Domestic and Foreign Earnings, Stock Return Variability, and the Impact of Investor Sophistication
58 Pages Posted: 28 Sep 2004
We examine whether domestic or foreign earnings contribute more to the variability of unexpected stock returns for a sample of U.S. multinationals and consider the role of investor sophistication. We use a variance decomposition methodology that measures the contribution of each earnings component (and expected future discount rates) to the variance of unexpected returns. We show that the contribution of each earnings component to the variance of unexpected returns depends both on the variance of the earnings component and on its persistence. We document that domestic earnings contribute significantly more to the variability of unexpected returns than do foreign earnings. We further find that the relative variance contribution of foreign earnings is an increasing function of the degree of investor sophistication. Finally, when we classify institutional investors as short-term and long-term following Bushee (1998), we find that the relative variance contribution of foreign earnings increases with the level of investment by long-term investors. In contrast, there is no significant relation between the degree of ownership by short-term (or transient) investors and the relative variance contribution of domestic and foreign earnings. Overall, our results are consistent with Thomas' (1999) finding that investors on average underestimate the persistence of foreign earnings due to lack of understanding of firms' foreign operations caused in part by poor disclosure.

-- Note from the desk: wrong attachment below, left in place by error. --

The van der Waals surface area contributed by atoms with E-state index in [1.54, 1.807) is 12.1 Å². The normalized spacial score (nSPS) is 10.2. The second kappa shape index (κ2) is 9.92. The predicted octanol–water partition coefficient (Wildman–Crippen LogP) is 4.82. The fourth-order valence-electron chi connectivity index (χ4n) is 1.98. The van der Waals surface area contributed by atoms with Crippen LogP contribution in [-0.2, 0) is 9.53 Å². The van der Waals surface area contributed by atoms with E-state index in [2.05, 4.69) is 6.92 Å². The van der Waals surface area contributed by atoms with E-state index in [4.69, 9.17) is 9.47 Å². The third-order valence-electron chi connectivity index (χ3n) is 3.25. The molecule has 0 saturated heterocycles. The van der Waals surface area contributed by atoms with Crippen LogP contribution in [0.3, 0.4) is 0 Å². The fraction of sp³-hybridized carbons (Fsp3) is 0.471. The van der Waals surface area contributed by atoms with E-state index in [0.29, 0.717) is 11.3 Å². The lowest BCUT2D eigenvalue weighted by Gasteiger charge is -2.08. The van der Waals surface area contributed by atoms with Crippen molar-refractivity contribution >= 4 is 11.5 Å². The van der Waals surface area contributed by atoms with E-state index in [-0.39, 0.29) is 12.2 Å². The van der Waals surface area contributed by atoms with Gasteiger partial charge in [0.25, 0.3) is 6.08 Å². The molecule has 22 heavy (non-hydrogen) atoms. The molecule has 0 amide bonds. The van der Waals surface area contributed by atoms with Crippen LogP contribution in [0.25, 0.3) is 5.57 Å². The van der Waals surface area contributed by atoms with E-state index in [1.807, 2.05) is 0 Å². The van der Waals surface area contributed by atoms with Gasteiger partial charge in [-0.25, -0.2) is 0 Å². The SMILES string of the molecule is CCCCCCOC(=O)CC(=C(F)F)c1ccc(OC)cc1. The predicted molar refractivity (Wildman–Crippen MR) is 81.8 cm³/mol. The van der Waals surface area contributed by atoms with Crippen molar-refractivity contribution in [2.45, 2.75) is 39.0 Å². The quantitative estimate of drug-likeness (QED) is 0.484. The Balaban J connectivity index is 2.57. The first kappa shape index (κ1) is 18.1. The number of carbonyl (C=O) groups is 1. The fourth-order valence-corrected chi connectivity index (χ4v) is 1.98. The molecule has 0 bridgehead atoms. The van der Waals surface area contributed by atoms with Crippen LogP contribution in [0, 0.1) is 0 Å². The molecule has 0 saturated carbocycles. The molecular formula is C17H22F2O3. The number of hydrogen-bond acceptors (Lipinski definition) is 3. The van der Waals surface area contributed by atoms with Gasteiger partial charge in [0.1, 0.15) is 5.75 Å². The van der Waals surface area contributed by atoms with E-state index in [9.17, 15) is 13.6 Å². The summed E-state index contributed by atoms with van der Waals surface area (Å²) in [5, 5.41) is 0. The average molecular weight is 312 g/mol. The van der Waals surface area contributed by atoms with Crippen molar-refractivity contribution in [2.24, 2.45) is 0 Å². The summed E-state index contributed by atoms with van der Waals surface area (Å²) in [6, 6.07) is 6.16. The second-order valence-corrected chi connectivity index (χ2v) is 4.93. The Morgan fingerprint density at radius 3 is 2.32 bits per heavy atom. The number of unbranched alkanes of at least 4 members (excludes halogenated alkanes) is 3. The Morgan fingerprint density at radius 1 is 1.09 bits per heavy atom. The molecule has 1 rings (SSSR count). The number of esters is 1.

Keywords: Variance contribution, valuation, foreign earnings, investor sophistication
JEL Classification: M41, G14, G12, G32, G23
Suggested Citation: Suggested Citation